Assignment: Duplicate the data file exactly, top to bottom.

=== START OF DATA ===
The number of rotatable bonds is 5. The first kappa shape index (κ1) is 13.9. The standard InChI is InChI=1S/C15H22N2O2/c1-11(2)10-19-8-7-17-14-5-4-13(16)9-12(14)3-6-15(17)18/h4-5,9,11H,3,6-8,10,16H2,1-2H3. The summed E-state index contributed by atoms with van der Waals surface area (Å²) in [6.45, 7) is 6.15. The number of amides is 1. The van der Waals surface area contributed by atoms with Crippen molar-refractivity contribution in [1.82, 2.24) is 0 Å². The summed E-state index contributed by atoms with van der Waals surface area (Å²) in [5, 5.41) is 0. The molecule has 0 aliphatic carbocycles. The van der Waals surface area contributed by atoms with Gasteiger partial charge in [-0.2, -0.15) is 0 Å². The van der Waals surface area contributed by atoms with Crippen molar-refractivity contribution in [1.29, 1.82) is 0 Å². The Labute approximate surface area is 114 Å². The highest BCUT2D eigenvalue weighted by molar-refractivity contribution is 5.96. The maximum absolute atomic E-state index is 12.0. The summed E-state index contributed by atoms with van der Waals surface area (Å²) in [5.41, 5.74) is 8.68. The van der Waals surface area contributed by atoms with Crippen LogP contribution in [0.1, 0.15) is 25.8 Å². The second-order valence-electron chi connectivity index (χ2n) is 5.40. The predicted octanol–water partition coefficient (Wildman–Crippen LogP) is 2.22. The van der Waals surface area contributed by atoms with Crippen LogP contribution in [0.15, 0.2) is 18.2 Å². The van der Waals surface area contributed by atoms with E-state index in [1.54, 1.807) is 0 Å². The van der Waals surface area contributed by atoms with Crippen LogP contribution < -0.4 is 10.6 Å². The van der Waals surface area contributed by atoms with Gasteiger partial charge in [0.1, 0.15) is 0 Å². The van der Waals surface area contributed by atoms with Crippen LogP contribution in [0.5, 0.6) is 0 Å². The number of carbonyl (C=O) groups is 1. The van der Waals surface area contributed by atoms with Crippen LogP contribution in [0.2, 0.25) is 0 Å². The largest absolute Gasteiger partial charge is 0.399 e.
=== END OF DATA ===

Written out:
The number of rotatable bonds is 5. The first kappa shape index (κ1) is 13.9. The standard InChI is InChI=1S/C15H22N2O2/c1-11(2)10-19-8-7-17-14-5-4-13(16)9-12(14)3-6-15(17)18/h4-5,9,11H,3,6-8,10,16H2,1-2H3. The summed E-state index contributed by atoms with van der Waals surface area (Å²) in [6.45, 7) is 6.15. The number of amides is 1. The van der Waals surface area contributed by atoms with Crippen molar-refractivity contribution in [1.82, 2.24) is 0 Å². The summed E-state index contributed by atoms with van der Waals surface area (Å²) in [5, 5.41) is 0. The molecule has 0 aliphatic carbocycles. The van der Waals surface area contributed by atoms with Gasteiger partial charge in [-0.2, -0.15) is 0 Å². The van der Waals surface area contributed by atoms with Crippen molar-refractivity contribution in [1.29, 1.82) is 0 Å². The Labute approximate surface area is 114 Å². The highest BCUT2D eigenvalue weighted by molar-refractivity contribution is 5.96. The maximum absolute atomic E-state index is 12.0. The summed E-state index contributed by atoms with van der Waals surface area (Å²) in [5.41, 5.74) is 8.68. The van der Waals surface area contributed by atoms with Crippen LogP contribution in [0.1, 0.15) is 25.8 Å². The second-order valence-electron chi connectivity index (χ2n) is 5.40. The predicted octanol–water partition coefficient (Wildman–Crippen LogP) is 2.22. The van der Waals surface area contributed by atoms with Crippen LogP contribution in [0.15, 0.2) is 18.2 Å². The van der Waals surface area contributed by atoms with E-state index in [1.54, 1.807) is 0 Å². The van der Waals surface area contributed by atoms with Crippen LogP contribution < -0.4 is 10.6 Å². The van der Waals surface area contributed by atoms with Gasteiger partial charge in [0.1, 0.15) is 0 Å². The van der Waals surface area contributed by atoms with Crippen LogP contribution in [0.5, 0.6) is 0 Å². The number of carbonyl (C=O) groups is 1. The van der Waals surface area contributed by atoms with Crippen LogP contribution in [0.2, 0.25) is 0 Å². The largest absolute Gasteiger partial charge is 0.399 e.